c/o Joy Feinberg

c/o Joy Feinberg

On April 4, Wesleyan’s slam poetry team, WeSLAM, set off to attend the annual College Unions Poetry Slam Invitational (CUPSI) at Temple University in Philadelphia, Penn. The team competed against 65 universities and colleges from all around the country, including other NESCAC schools, such as Tufts and Hamilton. In its team selection process, WeSLAM hosts a few preliminary slams here on campus, and those students who qualify then go onto the grand slam. The five people who score the highest at the grand slam become part of the team for that year, traveling to CUPSI as well as other regional competitions.

At last year’s CUPSI, held at The University of Chicago-Illinois, there was controversy over the featured poet Marc Smith. Many attendees were offended by Smith’s poems, which they deemed racist and sexist, and walked out during his performance, CUPSI team coach Ariel Munczek Edelman ’20 recalled. Smith was eventually booed off the stage. After that incident, the organizers of CUPSI announced that the remainder of the weekend would no longer be a competition, and the final teams were not going to be scored. This year’s CUPSI was scored, and, according to Edelman, the atmosphere was significantly better.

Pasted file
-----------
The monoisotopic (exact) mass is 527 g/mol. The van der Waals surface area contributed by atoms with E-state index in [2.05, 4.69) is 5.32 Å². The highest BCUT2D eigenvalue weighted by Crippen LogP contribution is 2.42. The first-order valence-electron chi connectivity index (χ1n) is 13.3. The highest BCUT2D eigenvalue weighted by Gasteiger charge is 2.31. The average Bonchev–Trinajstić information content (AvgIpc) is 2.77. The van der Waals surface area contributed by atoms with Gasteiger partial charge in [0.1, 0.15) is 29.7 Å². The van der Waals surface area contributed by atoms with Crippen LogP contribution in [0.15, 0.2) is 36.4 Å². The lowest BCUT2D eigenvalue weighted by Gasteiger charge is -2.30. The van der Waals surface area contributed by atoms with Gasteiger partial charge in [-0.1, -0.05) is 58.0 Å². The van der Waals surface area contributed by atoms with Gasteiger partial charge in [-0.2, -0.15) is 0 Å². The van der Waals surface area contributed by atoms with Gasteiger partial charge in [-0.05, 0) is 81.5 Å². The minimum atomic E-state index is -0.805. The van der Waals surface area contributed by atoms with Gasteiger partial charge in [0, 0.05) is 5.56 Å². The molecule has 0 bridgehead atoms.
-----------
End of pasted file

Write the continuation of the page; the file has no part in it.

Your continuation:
“It felt pretty different to me,” Edelman said. “It felt a lot warmer. I mean, it was quite warm last year, but I think people were making more of an effort to really express a lot of care for people, even if it was people they didn’t know particularly well. There was…a lot of committees created after the debacle of finals last year that worked to change the culture of it.”

Joy Feinberg ’19 has also been to CUPSI before, unlike the rest of the team. She commented on the significantly increased diversity of this year’s event.

“I was at the [CUPSI] two years ago,” said Feinberg. “It’s been really amazing to see how it’s evolved and how seriously they take concerns and requests about inclusion. This year, almost everyone in positions of power were people of color, and they were trying really hard to be a lot more inclusive and try and respond.”